Judicial commission orders early completion of filtration, sewage treatment schemes

Justice Amir Hani Muslim directs taskforce chairperson to coordinate with departments

Z Ali May 18, 2018
Justice (retd) Muslim visiting water projects in Hyderabad. PHOTO: ONLINE/FILE

HYDERABAD: The Supreme Court-mandated judicial commission on water and sanitation has directed the departments concerned to expedite the approval and tendering processes for water filtration, sewage treatment and drainage schemes in Hyderabad.

The commission's head, Justice (retd) Amir Hani Muslim, issued on Thursday multiple orders to the planning and development department, Water and Sanitation Agency (Wasa) and Hyderabad commissioner in this regard. The chairperson of the commission's taskforce and irrigation secretary, Jamal Mustafa Syed, was directed to coordinate with the departments to ensure the implementation of commission's orders.

Planning and Development Board Chairperson Muhammad Waseem sought at most three weeks to scrutinise the PC-I of three projects - the rehabilitation and upgrade of the filtration plant in Latifabad Unit 4, rehabilitation of water distribution in Hyderabad and  rehabilitation of pre-settlement lagoons of the district's largest filtration plant on Jamshoro Road - and forward the schemes to the finance department for budgetary approval. The lagoons have a storage capacity of 400 million gallons per day (MGD).

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Justice (retd) Muslim directed Wasa Managing Director (MD) Masood Ahmed Jumani to complete the tendering processes in the interim as the provincial government will release funds by July 1 for these schemes.

For the 6MGD filtration plant in the Hussainabad area, the commission directed Wasa to further reduce the work plan by six months and complete the project in 18 months. Initially, Wasa had planned to complete the project in three years before the commission directed the agency to slash the period by one-third at an earlier hearing.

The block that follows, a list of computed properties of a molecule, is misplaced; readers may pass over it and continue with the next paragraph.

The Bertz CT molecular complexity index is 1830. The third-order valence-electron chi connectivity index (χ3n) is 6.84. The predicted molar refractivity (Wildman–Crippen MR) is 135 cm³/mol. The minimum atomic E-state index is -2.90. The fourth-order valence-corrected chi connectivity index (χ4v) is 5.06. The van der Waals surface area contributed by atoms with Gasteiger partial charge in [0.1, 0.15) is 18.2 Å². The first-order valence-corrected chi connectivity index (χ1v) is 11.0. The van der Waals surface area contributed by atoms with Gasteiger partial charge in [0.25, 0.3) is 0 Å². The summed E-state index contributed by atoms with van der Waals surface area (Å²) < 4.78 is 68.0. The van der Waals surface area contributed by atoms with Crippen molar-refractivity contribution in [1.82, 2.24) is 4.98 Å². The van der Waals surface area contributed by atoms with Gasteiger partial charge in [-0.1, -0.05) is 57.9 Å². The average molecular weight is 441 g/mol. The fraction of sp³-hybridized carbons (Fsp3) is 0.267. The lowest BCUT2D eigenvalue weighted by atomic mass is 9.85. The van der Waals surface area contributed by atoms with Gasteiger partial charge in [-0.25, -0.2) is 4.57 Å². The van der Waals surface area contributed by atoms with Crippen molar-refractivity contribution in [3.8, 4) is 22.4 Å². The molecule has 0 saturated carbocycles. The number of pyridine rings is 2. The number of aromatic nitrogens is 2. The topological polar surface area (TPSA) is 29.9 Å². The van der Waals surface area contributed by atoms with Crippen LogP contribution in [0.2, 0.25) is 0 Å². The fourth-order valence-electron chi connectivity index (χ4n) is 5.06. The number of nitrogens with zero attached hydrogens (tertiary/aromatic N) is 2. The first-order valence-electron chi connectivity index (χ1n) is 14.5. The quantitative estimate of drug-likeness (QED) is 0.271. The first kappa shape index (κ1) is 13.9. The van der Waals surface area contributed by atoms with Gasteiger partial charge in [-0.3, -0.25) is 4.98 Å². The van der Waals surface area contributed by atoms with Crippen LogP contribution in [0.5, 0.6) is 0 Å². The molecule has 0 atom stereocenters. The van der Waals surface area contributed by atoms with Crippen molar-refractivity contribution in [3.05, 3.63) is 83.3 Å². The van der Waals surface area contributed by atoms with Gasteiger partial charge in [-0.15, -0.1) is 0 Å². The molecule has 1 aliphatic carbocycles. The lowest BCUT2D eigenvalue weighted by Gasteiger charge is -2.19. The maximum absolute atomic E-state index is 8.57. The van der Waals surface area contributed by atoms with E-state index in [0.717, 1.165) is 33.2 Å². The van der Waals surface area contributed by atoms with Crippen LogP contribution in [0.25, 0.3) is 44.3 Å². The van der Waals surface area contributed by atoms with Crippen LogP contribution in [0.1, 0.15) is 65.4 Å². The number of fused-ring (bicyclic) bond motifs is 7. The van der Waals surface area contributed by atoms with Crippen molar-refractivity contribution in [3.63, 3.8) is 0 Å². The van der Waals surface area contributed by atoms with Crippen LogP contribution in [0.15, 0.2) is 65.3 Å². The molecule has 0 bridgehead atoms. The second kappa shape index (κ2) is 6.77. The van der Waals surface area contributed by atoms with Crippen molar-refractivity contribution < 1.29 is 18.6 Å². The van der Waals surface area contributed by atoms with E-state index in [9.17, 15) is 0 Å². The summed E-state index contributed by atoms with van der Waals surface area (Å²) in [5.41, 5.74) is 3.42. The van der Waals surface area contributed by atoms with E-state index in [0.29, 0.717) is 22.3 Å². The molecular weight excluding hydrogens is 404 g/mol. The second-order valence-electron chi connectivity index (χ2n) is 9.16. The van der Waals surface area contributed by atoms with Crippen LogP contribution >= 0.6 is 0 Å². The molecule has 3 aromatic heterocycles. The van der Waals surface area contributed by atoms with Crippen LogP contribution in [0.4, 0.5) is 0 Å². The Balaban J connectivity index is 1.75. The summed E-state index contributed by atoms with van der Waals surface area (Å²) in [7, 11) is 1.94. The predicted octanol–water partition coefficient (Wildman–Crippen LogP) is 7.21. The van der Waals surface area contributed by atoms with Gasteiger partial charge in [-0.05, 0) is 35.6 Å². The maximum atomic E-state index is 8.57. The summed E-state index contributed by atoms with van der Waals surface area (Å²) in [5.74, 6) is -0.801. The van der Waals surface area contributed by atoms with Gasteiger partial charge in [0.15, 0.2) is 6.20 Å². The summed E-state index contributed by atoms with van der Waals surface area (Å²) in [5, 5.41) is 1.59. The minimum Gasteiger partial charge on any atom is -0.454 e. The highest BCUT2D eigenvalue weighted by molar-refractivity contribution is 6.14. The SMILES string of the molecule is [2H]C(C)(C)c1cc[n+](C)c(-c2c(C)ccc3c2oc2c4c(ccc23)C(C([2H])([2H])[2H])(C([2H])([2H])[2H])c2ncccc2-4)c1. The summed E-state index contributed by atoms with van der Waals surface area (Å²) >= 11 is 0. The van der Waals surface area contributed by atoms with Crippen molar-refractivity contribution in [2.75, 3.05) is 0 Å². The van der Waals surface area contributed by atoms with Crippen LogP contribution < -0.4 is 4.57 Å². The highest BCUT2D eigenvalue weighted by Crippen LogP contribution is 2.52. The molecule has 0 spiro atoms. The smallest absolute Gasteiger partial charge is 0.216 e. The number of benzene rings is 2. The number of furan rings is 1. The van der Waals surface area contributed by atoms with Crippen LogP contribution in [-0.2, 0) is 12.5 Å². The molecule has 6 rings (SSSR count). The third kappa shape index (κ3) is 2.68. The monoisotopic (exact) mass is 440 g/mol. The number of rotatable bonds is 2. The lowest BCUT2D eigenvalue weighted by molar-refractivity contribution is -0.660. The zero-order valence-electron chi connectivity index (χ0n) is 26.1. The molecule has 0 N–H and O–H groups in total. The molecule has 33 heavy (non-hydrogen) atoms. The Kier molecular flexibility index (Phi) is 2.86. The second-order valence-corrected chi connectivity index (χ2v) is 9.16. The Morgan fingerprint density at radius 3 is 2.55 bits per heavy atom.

The judicial commission also took up the decades-old problem of accumulation of sewage outside one of the most visited religious site in Hyderabad, Qadam Gah Moula Ali, where footprints in the sand are said to be of Hazrat Ali (RA).

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The road outside the sacred place, located in the downtown at the foothill of Pucca Qila, remains flooded with ankle-deep sewage most days. Visitors have to wade through the sewerage to reach the sacred site.

Wasa submitted the PC-I of upgrading the drainage line from the Tulsidas pumping station to the Darya Khan drain. The project, titled 'Improvement and Enhancement of Sewerage System in Taluka City Hyderabad', has been estimated at a cost of Rs414.39 million. The commission asked Waseem to coordinate with the Hyderabad commissioner and Wasa to ensure swift approval of the project.

In the absence of functioning sewage treatment projects, Hyderabad's domestic, commercial and industrial effluent is released untreated in Indus River and its canals. Justice (retd) Muslim directed the agency to complete the northern sewage treatment plant in one year after completing the tendering process by June. For the eastern and southern sewage treatment plants in Hyderabad, the commission asked a consultant for the two existing projects to explain why those schemes required renovation without ever becoming functional. The consultant was given a week to submit the explanation.

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The Wasa MD apprised the commission that the Rs200 million project of waste water treatment ponds in Qasimabad had been suspended due to some hurdles. Justice (retd) Muslim directed the task force chairperson to resolve the impediments and oversee timely completion of the scheme.


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